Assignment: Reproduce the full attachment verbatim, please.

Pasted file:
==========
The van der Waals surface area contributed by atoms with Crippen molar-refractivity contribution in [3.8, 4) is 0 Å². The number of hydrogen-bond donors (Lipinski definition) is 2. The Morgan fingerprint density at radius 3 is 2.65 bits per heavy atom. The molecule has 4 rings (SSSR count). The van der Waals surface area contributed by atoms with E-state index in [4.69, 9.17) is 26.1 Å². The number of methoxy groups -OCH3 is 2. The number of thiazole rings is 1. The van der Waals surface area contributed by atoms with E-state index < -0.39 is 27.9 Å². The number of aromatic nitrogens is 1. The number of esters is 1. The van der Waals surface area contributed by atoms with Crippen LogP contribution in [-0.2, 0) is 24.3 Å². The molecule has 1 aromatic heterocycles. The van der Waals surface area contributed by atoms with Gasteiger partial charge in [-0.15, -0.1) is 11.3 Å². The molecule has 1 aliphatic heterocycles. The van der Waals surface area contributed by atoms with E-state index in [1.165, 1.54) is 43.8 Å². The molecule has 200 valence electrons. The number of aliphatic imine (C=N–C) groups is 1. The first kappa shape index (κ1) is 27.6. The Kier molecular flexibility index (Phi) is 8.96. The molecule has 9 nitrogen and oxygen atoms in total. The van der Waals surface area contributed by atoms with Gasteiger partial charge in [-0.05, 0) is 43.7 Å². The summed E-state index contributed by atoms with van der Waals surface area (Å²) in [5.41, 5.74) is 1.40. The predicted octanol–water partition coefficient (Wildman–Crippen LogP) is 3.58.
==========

The van der Waals surface area contributed by atoms with Crippen molar-refractivity contribution in [3.8, 4) is 0 Å². The number of hydrogen-bond donors (Lipinski definition) is 2. The Morgan fingerprint density at radius 3 is 2.65 bits per heavy atom. The molecule has 4 rings (SSSR count). The van der Waals surface area contributed by atoms with E-state index in [4.69, 9.17) is 26.1 Å². The number of methoxy groups -OCH3 is 2. The number of thiazole rings is 1. The van der Waals surface area contributed by atoms with E-state index < -0.39 is 27.9 Å². The number of aromatic nitrogens is 1. The number of esters is 1. The van der Waals surface area contributed by atoms with Crippen LogP contribution in [-0.2, 0) is 24.3 Å². The molecule has 1 aromatic heterocycles. The van der Waals surface area contributed by atoms with Gasteiger partial charge in [-0.15, -0.1) is 11.3 Å². The molecule has 1 aliphatic heterocycles. The van der Waals surface area contributed by atoms with E-state index in [1.165, 1.54) is 43.8 Å². The molecule has 200 valence electrons. The number of aliphatic imine (C=N–C) groups is 1. The first kappa shape index (κ1) is 27.6. The Kier molecular flexibility index (Phi) is 8.96. The molecule has 9 nitrogen and oxygen atoms in total. The van der Waals surface area contributed by atoms with Gasteiger partial charge in [-0.05, 0) is 43.7 Å². The summed E-state index contributed by atoms with van der Waals surface area (Å²) in [5.41, 5.74) is 1.40. The predicted octanol–water partition coefficient (Wildman–Crippen LogP) is 3.58.